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Mobile gaming

Tencent to limit time children play game online amid addiction fears

Children under 12 will only be able to play Honour of Kings one hour a day, while 12 to 18-year-olds will be limited to two hours, the tech and media giant says

PUBLISHED : Monday, 03 July, 2017, 4:23pm
UPDATED : Monday, 10 July, 2017, 10:01am

Tencent Holdings , China’s biggest gaming and social media firm by revenue, said it would limit play time for some young users of Honour of Kings from Tuesday, amid claims that children were getting addicted to the popular mobile game.

Parents and teachers have complained that children were becoming addicted to the multiplayer online battle game, which, according to the company, has more than 200 million users, making it the world’s most popular game of its kind.

Users below 12 years of age will be limited to one hour of play time each day, while those aged between 12 and 18 will be limited to two hours a day, Tencent said.

Creator of Tencent’s blockbuster game ‘Honor of Kings’ splashes out US$12.6m on Kowloon penthouse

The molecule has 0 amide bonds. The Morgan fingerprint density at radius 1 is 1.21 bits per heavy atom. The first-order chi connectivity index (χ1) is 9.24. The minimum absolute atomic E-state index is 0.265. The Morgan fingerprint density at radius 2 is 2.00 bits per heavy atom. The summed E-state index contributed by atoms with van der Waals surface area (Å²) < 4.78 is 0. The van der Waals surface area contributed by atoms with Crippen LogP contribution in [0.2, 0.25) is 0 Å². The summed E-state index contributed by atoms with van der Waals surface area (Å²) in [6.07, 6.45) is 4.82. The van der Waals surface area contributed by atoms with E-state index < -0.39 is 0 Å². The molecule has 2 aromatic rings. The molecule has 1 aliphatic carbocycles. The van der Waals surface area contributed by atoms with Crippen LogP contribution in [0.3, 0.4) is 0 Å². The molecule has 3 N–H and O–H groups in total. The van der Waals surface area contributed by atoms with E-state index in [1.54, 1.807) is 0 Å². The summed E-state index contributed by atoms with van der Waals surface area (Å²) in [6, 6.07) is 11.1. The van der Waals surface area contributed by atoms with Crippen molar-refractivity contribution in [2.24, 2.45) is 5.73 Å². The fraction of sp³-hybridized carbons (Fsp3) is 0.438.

The firm also plans to ban users under 12 years from logging in after 9pm and will impose further restrictions on how much money younger users spend on the game, it added.

“There are no rules to prevent indulgence in online games in China, but we decided to be the first to try to dispel parental worries by limiting play time and forcing children to log off,” Tencent said on its official WeChat social media account.

Tencent, which has a portfolio of over 200 games, also said it would upgrade a parental control platform rolled out earlier this year that makes it easier for parents to monitor their children’s gaming account activities.

It will also step up the requirement of real name registration for all users, it said.

The fantasy role-playing game based on Chinese historical characters raked in a revenue of more than 5.5 billion yuan (US$810 million) in the first quarter, Chinese gaming industry database CNG estimates. China’s mobile gaming revenue grew by 4.5 billion yuan to 27.5 billion yuan over the period, the biggest growth in two years.

Tencent, which declines to provide a revenue breakdown of its games, made 12.9 billion yuan from smartphone games in the first quarter, according to its financial report.

The world spends US$109 billion on video games, and the Chinese are the biggest players

Honour of Kings has become China’s most popular game in recent months, doubling its monthly active users to 163 million in May compared with December, according to the mobile data intelligence firm Jiguang.

More than half of its users are below 24 years of age, including more than a quarter below 19 years, it said.

China is the world’s largest gaming market by revenue and is expected to account for roughly 25 per cent of global game sales in 2017, according to the research firm NewZoo.